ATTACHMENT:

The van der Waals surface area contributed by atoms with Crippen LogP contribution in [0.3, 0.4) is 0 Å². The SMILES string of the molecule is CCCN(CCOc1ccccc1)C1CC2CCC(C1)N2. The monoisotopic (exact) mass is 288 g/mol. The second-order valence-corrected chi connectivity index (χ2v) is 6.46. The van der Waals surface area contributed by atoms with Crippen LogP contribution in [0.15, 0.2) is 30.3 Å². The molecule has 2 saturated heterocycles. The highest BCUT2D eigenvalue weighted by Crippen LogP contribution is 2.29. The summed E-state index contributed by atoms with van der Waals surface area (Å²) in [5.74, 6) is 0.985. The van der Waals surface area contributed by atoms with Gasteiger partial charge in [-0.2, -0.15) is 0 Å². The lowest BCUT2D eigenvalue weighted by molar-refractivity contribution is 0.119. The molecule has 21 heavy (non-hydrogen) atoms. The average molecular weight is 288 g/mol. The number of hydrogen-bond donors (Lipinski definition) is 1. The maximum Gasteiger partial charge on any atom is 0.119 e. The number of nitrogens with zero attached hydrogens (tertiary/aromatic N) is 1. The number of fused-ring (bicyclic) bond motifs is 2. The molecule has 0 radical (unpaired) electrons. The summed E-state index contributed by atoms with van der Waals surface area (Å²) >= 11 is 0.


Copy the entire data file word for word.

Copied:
The van der Waals surface area contributed by atoms with Crippen LogP contribution in [0.3, 0.4) is 0 Å². The SMILES string of the molecule is CCCN(CCOc1ccccc1)C1CC2CCC(C1)N2. The monoisotopic (exact) mass is 288 g/mol. The second-order valence-corrected chi connectivity index (χ2v) is 6.46. The van der Waals surface area contributed by atoms with Crippen LogP contribution in [0.15, 0.2) is 30.3 Å². The molecule has 2 saturated heterocycles. The highest BCUT2D eigenvalue weighted by Crippen LogP contribution is 2.29. The summed E-state index contributed by atoms with van der Waals surface area (Å²) in [5.74, 6) is 0.985. The van der Waals surface area contributed by atoms with Gasteiger partial charge in [-0.2, -0.15) is 0 Å². The lowest BCUT2D eigenvalue weighted by molar-refractivity contribution is 0.119. The molecule has 21 heavy (non-hydrogen) atoms. The average molecular weight is 288 g/mol. The number of hydrogen-bond donors (Lipinski definition) is 1. The maximum Gasteiger partial charge on any atom is 0.119 e. The number of nitrogens with zero attached hydrogens (tertiary/aromatic N) is 1. The number of fused-ring (bicyclic) bond motifs is 2. The molecule has 0 radical (unpaired) electrons. The summed E-state index contributed by atoms with van der Waals surface area (Å²) >= 11 is 0.